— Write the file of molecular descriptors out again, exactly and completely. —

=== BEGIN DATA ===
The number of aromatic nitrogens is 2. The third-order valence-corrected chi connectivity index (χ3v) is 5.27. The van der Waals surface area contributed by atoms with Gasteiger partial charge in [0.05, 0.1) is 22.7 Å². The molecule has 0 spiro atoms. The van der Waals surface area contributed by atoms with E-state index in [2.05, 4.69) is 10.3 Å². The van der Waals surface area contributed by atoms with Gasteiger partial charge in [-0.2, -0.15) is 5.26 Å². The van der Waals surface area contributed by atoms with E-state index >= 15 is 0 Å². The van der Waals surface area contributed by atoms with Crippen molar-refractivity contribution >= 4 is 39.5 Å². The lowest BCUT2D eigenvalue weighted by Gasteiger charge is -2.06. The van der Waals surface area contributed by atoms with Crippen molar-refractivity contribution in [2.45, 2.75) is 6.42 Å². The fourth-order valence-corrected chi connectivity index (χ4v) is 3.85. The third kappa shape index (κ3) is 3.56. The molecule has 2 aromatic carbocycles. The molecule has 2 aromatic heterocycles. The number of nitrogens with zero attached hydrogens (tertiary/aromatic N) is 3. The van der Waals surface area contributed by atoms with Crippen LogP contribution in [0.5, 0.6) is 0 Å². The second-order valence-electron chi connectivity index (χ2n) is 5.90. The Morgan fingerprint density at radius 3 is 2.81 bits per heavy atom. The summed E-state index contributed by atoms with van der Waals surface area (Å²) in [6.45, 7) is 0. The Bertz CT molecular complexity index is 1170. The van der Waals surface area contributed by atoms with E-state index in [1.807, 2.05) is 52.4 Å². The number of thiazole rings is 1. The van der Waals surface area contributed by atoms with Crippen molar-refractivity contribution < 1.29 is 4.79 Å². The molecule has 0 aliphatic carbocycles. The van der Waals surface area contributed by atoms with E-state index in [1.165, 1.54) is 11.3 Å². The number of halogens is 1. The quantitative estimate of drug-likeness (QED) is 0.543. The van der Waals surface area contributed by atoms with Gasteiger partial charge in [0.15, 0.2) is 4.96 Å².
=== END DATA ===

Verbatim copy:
The number of aromatic nitrogens is 2. The third-order valence-corrected chi connectivity index (χ3v) is 5.27. The van der Waals surface area contributed by atoms with Gasteiger partial charge in [0.05, 0.1) is 22.7 Å². The molecule has 0 spiro atoms. The van der Waals surface area contributed by atoms with E-state index in [2.05, 4.69) is 10.3 Å². The van der Waals surface area contributed by atoms with Gasteiger partial charge in [-0.2, -0.15) is 5.26 Å². The van der Waals surface area contributed by atoms with E-state index >= 15 is 0 Å². The van der Waals surface area contributed by atoms with Crippen molar-refractivity contribution >= 4 is 39.5 Å². The lowest BCUT2D eigenvalue weighted by Gasteiger charge is -2.06. The van der Waals surface area contributed by atoms with Crippen molar-refractivity contribution in [2.45, 2.75) is 6.42 Å². The fourth-order valence-corrected chi connectivity index (χ4v) is 3.85. The third kappa shape index (κ3) is 3.56. The molecule has 2 aromatic carbocycles. The molecule has 2 aromatic heterocycles. The number of nitrogens with zero attached hydrogens (tertiary/aromatic N) is 3. The van der Waals surface area contributed by atoms with Crippen LogP contribution in [0.5, 0.6) is 0 Å². The second-order valence-electron chi connectivity index (χ2n) is 5.90. The Morgan fingerprint density at radius 3 is 2.81 bits per heavy atom. The summed E-state index contributed by atoms with van der Waals surface area (Å²) in [6.45, 7) is 0. The Bertz CT molecular complexity index is 1170. The van der Waals surface area contributed by atoms with E-state index in [1.807, 2.05) is 52.4 Å². The number of thiazole rings is 1. The van der Waals surface area contributed by atoms with Crippen molar-refractivity contribution < 1.29 is 4.79 Å². The molecule has 0 aliphatic carbocycles. The van der Waals surface area contributed by atoms with E-state index in [1.165, 1.54) is 11.3 Å². The number of halogens is 1. The quantitative estimate of drug-likeness (QED) is 0.543. The van der Waals surface area contributed by atoms with Gasteiger partial charge in [0.15, 0.2) is 4.96 Å².